Home Dog Health How To Treat Dog UTI At Home: 4 Quick Natural Home Remedies

How To Treat Dog UTI At Home: 4 Quick Natural Home Remedies


Urinary tract infections (UTIs) are a common ailment in dogs, but they usually are not cause for concern. I am going to be teaching you how to treat a dog UTI at home.

UTIs are sneaky because they come out of nowhere, and they can happen to any perfectly healthy dog.

You may not even realize your dog has a UTI until he starts going to the bathroom very frequently or begins having accidents in the house.

If you want to see my co-worker, Connor's experience with his dog, Belle, having a UTI read this article.

With that said, learning how to treat dog UTI problems at home should not be used in lieu of a trip to the vet.

As long as they are treated in a timely manner, a urinary tract infection won't cause any long-term damage.

If your dog is prone to frequent urinary tract issues, you may be able to help prevent them with a change in diet.

However, you'll want to touch base with your veterinarian before making any permanent changes to your pup's diet.

Urinary tract infections are more common in female dogs and dogs with diabetes, Cushing’s disease or chronic kidney issues.

However, all dogs are susceptible to this bacterial infection.

In fact, UTIs are one of the most common infections in canines, with veterinarians seeing them in 14% of the dog population.

Learning how to treat dog UTI problems at home is something that all pet owners should know.

The methods that I'm recommending today should be discussed with your veterinarian.

They're quick, easy and much cheaper than taking your pet to the veterinarian for a prescription.

How To Treat Dog UTI At Home

how to treat dog UTIThese dog UTI home remedy treatments are not a cure all method that will work for every pooch.

What Are the Signs of a Urinary Tract Infection?

If you notice your dog's symptoms getting more severe or your dog starts showing signs unrelated to a UTI (like fever, vomiting, or lethargy), be sure to seek veterinary care immediately.

It's important that you consult your veterinarian at the first sign of a UTI. If it's not treated in a timely manner, the infection can spread to your dog's bladder or kidneys. Watch out for the following signs of a canine urinary tract infection:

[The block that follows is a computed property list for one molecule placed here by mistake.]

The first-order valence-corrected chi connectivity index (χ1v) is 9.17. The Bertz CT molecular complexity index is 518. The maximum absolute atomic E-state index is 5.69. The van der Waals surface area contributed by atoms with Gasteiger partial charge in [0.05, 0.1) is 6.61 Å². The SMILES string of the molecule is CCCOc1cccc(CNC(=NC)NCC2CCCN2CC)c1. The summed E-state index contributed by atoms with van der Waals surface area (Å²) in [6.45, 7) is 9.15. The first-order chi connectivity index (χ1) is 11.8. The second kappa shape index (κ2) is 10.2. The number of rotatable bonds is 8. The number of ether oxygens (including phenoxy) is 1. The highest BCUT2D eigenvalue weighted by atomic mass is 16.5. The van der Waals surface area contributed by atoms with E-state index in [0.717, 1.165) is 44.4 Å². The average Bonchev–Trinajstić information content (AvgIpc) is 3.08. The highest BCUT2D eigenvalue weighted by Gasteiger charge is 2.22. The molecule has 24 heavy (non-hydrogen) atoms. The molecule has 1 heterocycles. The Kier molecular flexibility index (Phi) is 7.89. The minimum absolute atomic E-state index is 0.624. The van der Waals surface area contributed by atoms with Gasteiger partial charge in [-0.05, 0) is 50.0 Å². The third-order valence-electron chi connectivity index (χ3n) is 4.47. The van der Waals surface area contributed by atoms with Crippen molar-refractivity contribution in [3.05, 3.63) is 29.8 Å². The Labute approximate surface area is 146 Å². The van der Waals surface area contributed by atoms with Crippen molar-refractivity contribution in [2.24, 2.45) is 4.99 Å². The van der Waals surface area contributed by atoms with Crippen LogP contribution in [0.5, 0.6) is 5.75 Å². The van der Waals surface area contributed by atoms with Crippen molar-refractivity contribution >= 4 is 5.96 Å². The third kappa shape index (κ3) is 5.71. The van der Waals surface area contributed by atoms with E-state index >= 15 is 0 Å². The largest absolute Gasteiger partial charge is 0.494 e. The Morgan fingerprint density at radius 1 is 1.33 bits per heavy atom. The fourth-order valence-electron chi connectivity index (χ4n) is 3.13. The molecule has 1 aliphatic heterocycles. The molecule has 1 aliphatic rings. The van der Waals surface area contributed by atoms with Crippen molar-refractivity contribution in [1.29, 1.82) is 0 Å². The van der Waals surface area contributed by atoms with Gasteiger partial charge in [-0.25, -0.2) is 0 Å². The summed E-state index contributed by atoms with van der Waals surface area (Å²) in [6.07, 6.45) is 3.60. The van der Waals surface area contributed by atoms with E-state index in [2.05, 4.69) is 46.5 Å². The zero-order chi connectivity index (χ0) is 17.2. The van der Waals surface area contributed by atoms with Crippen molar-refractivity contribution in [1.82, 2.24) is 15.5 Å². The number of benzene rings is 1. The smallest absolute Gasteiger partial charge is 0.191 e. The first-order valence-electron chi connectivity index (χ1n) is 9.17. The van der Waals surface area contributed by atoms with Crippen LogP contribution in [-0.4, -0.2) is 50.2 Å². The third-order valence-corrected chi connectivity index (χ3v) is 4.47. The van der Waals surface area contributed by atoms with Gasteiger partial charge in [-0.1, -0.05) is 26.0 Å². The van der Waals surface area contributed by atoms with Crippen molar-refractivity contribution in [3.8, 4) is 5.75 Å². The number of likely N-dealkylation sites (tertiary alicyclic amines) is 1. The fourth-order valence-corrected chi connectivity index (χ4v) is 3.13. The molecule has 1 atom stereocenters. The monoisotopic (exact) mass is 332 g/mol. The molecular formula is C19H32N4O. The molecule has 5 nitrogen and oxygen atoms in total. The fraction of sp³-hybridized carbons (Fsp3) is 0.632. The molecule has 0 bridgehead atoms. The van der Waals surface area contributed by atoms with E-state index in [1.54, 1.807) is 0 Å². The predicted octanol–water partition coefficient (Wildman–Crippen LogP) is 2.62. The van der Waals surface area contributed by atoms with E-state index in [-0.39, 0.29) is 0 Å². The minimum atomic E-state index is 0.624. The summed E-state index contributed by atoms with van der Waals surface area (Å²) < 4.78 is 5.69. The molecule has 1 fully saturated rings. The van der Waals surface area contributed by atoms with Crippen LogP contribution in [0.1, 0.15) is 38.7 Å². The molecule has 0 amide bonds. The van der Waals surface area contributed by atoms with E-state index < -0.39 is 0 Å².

• excessive thirst
  • uncontrollable bladder
  • frequent urination
  • bloody urine
  • strong-smelling urine
  • cloudy and/or dark urine
  • excessive licking of genitals
  • painful or strained urination

How To Treat Dog UTI at Home

Cranberry Juice

You can use over-the-counter cranberry or urinary tract health remedies.

While these treatments can be helpful in curing a UTI, they may not be safe for every dog.

Be sure to consult with your veterinarian before giving your dog any over-the-counter medication.

They will assist you in choosing the best option and the proper dosage for your pup.


You can also add a dollop of plain yogurt to your dog's meals.

Yogurt contains probiotics, which have been proven to be helpful in treating urinary tract infections.

You can also add probiotics to your pet's diet with a supplement or treat that includes these helpful bacteria.

Apple Cider Vinegar

Adding apple cider vinegar (ACV) to your dog's water can have a lot of benefits, including warding off urinary tract infections.

ACV can even be used to help repel fleas and ticks.

The easiest way to get your pup to ingest this home remedy is by adding it to his water dish.

Add 1 tsp. to a 1-gallon water bowl for dogs weighing less than 35 pounds.

Add 1-2 tbsp. to a 1-gallon bowl for larger breeds.

Adding apple cider vinegar to fresh water twice each day for 10 days can help to treat a mild UTI.

Whether you add ACV or not, you need to make sure that your dog is drinking plenty of water.

Extra hydration will help to flush the urinary tract system and clear up a UTI.

When Should I Take My Dog To The Vet For A UTI?

No matter which home remedy you choose to use for your dog's urinary tract issues, be sure to have a conversation with your veterinarian about the symptoms you're seeing.

Like I said before this does not replace a trip to the vet. UTIs can develop into more serious infections.

Also, be sure that you observe your dog closely.

If his symptoms begin to get worse or do not seem to be getting any better within 48 hours, make an appointment with your vet.

Urinary tract infections can spread quickly to other organs.

You don't want to take the chance of your dog suffering kidney or bladder problems because you tried to get out of making a trip to the veterinarian.

READ NEXT: How To Get A Urine Sample From A Dog


Treat Dog UTI At Home